28.05.2021

Making it Easy to Morally Object

WELLMAN, Ned | MAYER, David M. | ONG, Madeline | DERUE, D. Scott

Unethical practices in the workplace, such as employee fraud, abusive supervision and sexual harassment, cost the global economy trillions of dollars each year. To prevent ethical misconduct from spreading insidiously within organizations, employees must be empowered to speak out against behaviors that they believe to be morally wrong. This was the focus of a pioneering study conducted by HKUST’s Professor Madeline Ong and her co-researchers, with far-reaching implications for how organizations can and should limit unethical behavior.

To encourage employees to report wrongdoing in the workplace, most organizations have implemented formal ethical policies or codes of conduct. In many cases, employees’ moral objection—defined by the researchers as “speaking up or taking action to oppose a morally questionable practice, or refusing to participate in the practice”—not only saves organizations money but also reaffirms important shared values in the workplace. The whistleblowers may even receive better performance appraisals.

In some cases, however, employees who morally object face a backlash. “Unfortunately,” the researchers explain, “they may be perceived as less warm (i.e., pleasant, nice) than members who comply with ethically questionable procedures.” They may thus face social sanctions, such as ostracism and character defamation. Such consequences may in turn discourage other employees from standing up for what they believe in.

This raises an important question. Why do the outcomes of moral objection vary between actors? In search of an answer, the researchers developed and tested a novel model of “the psychological pathways that influence whether moral objection produces positive or negative observer reactions.” Most research in this area has focused on observer self-threat. “Observers who have previously complied with an ethically questionable activity experience self-image threat when someone else objects,” the researchers tell us. Such observers thus tend to react negatively when employees speak out.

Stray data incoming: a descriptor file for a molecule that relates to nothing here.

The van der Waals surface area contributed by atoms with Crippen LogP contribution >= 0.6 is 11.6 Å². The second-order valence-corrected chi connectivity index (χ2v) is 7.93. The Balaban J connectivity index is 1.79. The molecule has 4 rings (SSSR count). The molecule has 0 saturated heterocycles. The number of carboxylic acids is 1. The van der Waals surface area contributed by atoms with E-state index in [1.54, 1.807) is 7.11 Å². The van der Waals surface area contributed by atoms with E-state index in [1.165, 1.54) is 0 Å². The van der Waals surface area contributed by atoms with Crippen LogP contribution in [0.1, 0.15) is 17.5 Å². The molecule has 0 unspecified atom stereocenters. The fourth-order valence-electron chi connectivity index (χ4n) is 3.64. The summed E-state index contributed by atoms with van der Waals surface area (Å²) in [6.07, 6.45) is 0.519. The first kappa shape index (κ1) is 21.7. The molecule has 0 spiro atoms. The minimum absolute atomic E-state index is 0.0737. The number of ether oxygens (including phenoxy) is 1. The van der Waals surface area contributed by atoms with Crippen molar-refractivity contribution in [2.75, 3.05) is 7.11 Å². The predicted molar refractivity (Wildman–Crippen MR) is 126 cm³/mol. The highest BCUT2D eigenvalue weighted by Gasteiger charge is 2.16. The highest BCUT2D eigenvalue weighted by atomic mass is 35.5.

Taking a step further, the team proposed an alternative psychological mechanism influencing reactions to employees’ moral objection: expectations of an individual’s role in the organization. They focused on “legitimate power”—power that stems from one’s formal position within the organizational hierarchy. To test their model, the researchers conducted three experiments with real employees to find out how role expectations mediated reactions to moral objection. As expected, the results suggested that “actors’ legitimate power plays a key role in determining how their moral objection or compliance is received.”

Personal perceptions matter. Individuals who conform to role expectations tend to be viewed as “warm, pleasant, and nice,” the researchers note. As employees in positions of authority are expected to behave confidently and assertively, moral objection is seen as consistent with their organizational role. “As a result,” write the researchers, “observers are likely to perceive moral objectors who are high in legitimate power as warmer than low-power objectors […] and less likely to subject them to social sanctions.”

These novel findings have important practical implications for organizations. As taking a stance against ethical misconduct is less costly for individuals who are high in legitimate power, high-level employees who morally object can avoid an interpersonal backlash by emphasizing their authority. Meanwhile, organizations should encourage low-power employees to speak out by reassuring them that moral objection is always the right thing to do, regardless of one’s status in the organization.